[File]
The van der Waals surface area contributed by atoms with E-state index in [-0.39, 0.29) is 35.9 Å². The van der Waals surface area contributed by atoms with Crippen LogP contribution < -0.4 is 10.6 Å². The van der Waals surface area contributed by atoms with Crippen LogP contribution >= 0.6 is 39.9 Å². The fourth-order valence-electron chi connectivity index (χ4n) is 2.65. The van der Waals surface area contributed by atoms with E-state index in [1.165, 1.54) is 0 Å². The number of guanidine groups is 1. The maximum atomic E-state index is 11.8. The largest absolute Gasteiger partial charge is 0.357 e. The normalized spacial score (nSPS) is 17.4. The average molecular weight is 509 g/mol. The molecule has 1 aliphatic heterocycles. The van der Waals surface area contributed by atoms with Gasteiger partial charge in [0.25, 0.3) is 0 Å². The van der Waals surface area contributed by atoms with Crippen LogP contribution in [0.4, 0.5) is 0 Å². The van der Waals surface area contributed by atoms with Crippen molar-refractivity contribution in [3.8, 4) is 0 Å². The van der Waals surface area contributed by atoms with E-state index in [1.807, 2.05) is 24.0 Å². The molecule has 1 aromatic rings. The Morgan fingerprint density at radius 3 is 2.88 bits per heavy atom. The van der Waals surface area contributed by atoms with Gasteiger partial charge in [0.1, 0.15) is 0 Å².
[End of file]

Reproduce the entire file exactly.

The van der Waals surface area contributed by atoms with E-state index in [-0.39, 0.29) is 35.9 Å². The van der Waals surface area contributed by atoms with Crippen LogP contribution < -0.4 is 10.6 Å². The van der Waals surface area contributed by atoms with Crippen LogP contribution >= 0.6 is 39.9 Å². The fourth-order valence-electron chi connectivity index (χ4n) is 2.65. The van der Waals surface area contributed by atoms with E-state index in [1.165, 1.54) is 0 Å². The number of guanidine groups is 1. The maximum atomic E-state index is 11.8. The largest absolute Gasteiger partial charge is 0.357 e. The normalized spacial score (nSPS) is 17.4. The average molecular weight is 509 g/mol. The molecule has 1 aliphatic heterocycles. The van der Waals surface area contributed by atoms with Gasteiger partial charge in [0.25, 0.3) is 0 Å². The van der Waals surface area contributed by atoms with Crippen LogP contribution in [0.4, 0.5) is 0 Å². The van der Waals surface area contributed by atoms with Crippen molar-refractivity contribution in [3.8, 4) is 0 Å². The van der Waals surface area contributed by atoms with E-state index in [1.807, 2.05) is 24.0 Å². The molecule has 1 aromatic rings. The Morgan fingerprint density at radius 3 is 2.88 bits per heavy atom. The van der Waals surface area contributed by atoms with Gasteiger partial charge in [0.1, 0.15) is 0 Å².